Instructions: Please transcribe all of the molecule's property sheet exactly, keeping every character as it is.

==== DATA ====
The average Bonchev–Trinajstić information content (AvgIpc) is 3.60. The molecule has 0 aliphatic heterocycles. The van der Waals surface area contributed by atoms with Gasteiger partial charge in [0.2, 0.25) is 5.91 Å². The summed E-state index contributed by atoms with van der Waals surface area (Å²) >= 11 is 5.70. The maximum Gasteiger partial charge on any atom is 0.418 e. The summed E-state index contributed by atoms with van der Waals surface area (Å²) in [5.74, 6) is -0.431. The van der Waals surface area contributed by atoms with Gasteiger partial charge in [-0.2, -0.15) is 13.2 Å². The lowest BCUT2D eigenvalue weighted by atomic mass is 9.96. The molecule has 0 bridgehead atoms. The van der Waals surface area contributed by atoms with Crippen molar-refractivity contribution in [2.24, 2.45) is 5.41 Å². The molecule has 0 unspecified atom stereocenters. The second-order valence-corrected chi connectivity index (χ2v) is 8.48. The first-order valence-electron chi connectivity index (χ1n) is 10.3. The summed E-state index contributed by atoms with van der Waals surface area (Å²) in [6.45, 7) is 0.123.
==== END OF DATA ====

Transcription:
The average Bonchev–Trinajstić information content (AvgIpc) is 3.60. The molecule has 0 aliphatic heterocycles. The van der Waals surface area contributed by atoms with Gasteiger partial charge in [0.2, 0.25) is 5.91 Å². The summed E-state index contributed by atoms with van der Waals surface area (Å²) >= 11 is 5.70. The maximum Gasteiger partial charge on any atom is 0.418 e. The summed E-state index contributed by atoms with van der Waals surface area (Å²) in [5.74, 6) is -0.431. The van der Waals surface area contributed by atoms with Gasteiger partial charge in [-0.2, -0.15) is 13.2 Å². The lowest BCUT2D eigenvalue weighted by atomic mass is 9.96. The molecule has 0 bridgehead atoms. The van der Waals surface area contributed by atoms with Crippen molar-refractivity contribution in [2.24, 2.45) is 5.41 Å². The molecule has 0 unspecified atom stereocenters. The second-order valence-corrected chi connectivity index (χ2v) is 8.48. The first-order valence-electron chi connectivity index (χ1n) is 10.3. The summed E-state index contributed by atoms with van der Waals surface area (Å²) in [6.45, 7) is 0.123.